London: Excess caloric consumption is not only a result of indisciplined eating, but intestinal bacteria contribute to changes in appetite and metabolism, says latest research.
It was found in a research that increased appetite and insulin resistance can be transferred from one mouse to another via intestinal bacteria.
The finding strengthens the case that intestinal bacteria can contribute to human obesity and metabolic disease, since previous research has shown that intestinal bacterial populations differ between obese and lean humans.
"It has been assumed that the obesity epidemic in the developed world is driven by an increasingly sedentary lifestyle and the abundance of low-cost high-calorie foods," says senior study author Andrew Gewirtz, associate professor of pathology and laboratory medicine at Emory University School of Medicine.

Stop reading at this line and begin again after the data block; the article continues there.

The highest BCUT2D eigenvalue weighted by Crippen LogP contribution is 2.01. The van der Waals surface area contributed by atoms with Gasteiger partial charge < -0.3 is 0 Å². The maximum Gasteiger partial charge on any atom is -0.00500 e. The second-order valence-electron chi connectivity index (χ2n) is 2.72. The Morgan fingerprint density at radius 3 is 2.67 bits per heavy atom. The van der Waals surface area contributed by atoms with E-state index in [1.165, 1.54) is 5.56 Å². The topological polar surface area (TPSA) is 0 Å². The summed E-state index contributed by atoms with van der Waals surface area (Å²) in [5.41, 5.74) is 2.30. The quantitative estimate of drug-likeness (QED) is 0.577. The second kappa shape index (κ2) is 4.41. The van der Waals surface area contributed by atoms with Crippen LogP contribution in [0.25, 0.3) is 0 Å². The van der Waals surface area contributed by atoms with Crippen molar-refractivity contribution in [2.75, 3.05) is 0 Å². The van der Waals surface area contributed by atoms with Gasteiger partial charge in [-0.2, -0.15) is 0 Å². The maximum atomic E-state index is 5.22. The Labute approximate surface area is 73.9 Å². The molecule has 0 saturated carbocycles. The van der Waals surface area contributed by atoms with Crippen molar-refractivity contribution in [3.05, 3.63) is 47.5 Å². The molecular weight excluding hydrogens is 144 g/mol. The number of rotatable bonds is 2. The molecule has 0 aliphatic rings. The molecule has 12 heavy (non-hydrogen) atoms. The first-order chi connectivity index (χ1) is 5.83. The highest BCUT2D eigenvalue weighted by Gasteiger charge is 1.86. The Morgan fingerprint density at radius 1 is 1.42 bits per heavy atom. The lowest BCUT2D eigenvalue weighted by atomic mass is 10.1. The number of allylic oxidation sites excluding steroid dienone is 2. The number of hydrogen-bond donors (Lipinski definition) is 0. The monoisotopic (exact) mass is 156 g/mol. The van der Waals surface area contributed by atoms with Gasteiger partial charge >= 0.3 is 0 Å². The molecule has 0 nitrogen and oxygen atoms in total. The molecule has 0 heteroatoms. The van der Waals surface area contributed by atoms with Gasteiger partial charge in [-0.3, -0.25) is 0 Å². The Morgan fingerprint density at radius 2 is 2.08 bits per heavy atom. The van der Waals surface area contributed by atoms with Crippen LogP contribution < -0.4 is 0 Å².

"However, our results suggest that excess caloric consumption is not only a result of undisciplined eating but that intestinal bacteria contribute to changes in appetite and metabolism," Gewirtz says, according to an Emory release.
These findings were published online by Science.